Sonu, the driver of an axle cargo carrier, was transporting concrete cement dividers meant for Metro construction to Kalindi Kunj when he took a wrong turn at 3 am — a mistake that would lead to a day-long traffic jam in several parts of Delhi and Noida on Tuesday.
Soon after the truck got on the bridge over the Kalindi Kunj barrage, a set of wheels on its right came loose, bringing the massive vehicle to a grinding halt.
The carrier was loaded with 15 precast, reinforced concrete cement dividers weighing 30 tonnes. “The hub of the right wheels broke. It was dark and I took the bridge instead of taking a right towards the Metro station. I have been calling my owner and he has been trying to arrange for a mechanic, but something is holding him up,” Sonu said at 2 pm on Tuesday, still standing next to his vehicle, surrounded by several traffic police personnel from Sarita Vihar.
Traffic police first received an alert at 3 am on Tuesday, following which they reached the spot and made arrangements for a local crane. Over the next six hours, as morning rush hour approached, three cranes with various lifting capacities tried to tow the vehicle — but each failed.
“The cranes can only drag vehicles off the bridge. That’s how each vehicle with a breakdown is cleared off roads. But this carrier posed a peculiar problem. It had a set of missing wheels, so it could not have been dragged away. Hoisting the carrier and dragging it on its hind wheels was impossible because of the weight of the cargo and because it was an open one,” said Om Prakash, traffic inspector of Sarita Vihar circle.
Around 6 am, morning traffic from Badarpur and Okhla began heading towards Noida, only to find the six-wheeler parked midway on the bridge, reducing the three-lane flow of traffic to a single file. This triggered a bottleneck, and eventually gridlock across southeast Delhi and Noida.
Noida traffic police, who were alerted by Sarita Vihar circle, meanwhile closed traffic towards Kalindi Kunj and diverted vehicles to the DND. Thousands of commuters, such as Kiran Mantu — who was travelling from C R Park to Noida Sector 37 — spent as long as four hours in their vehicles.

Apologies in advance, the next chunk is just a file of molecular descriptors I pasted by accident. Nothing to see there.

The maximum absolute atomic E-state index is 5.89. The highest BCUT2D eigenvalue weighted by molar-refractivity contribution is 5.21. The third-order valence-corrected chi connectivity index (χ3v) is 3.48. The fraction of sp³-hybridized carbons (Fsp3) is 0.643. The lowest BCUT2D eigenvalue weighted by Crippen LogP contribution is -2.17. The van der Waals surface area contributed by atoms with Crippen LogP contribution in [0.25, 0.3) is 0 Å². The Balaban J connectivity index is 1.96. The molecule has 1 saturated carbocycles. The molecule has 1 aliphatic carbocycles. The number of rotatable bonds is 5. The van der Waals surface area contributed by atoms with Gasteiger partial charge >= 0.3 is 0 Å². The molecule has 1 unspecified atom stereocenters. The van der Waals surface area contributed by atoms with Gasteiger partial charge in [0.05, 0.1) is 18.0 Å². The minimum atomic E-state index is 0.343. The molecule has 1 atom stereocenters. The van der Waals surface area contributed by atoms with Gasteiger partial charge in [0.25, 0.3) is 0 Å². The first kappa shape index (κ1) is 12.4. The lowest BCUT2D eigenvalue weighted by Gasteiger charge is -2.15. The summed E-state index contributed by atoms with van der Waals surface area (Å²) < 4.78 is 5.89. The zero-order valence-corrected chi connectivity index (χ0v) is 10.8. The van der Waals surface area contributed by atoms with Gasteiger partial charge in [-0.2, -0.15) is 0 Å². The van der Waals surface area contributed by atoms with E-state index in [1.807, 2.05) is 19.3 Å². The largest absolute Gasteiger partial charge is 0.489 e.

Many who take buses to and from Noida chose to walk the 2-km Kalindi Kunj bridge. “All buses are avoiding the bridge. The cabs are on strike. So I am walking to my office in Jasola,” Priyanka Chaudhry, a software engineer, said.
Even as the traffic situation worsened during peak rush hour, traffic police kept calling the owner of the stranded vehicle, asking him to come and solve the problem. The transporter sent across a mechanic, but he got stuck in traffic himself. Traffic police also considered taking the concrete slabs off the vehicle to reduce its weight and tow it, but decided against it.
“We do not have the expertise to weigh the cargo, and we felt the bridge could have got damaged had the cable of the crane snapped while towing the carrier. So we had to repair the vehicle on the bridge before clearing it,” Prakash said.
When the mechanic arrived more than 12 hours later, traffic police oversaw the fixing of vehicle’s hub and wheel. “The owner had sent the mechanic to look for an old hub from Mayapuri’s scrap market so he could save money. A new one would have been faster to find,” an officer claimed.
Such was the frustration of traffic police officers that they considered challaning the owner for “negligence”, but eventually decided not to. Around 4.45 pm, the cargo carrier — its wheels fixed — was dragged off the bridge, unclogging the stream of traffic from Delhi to Noida.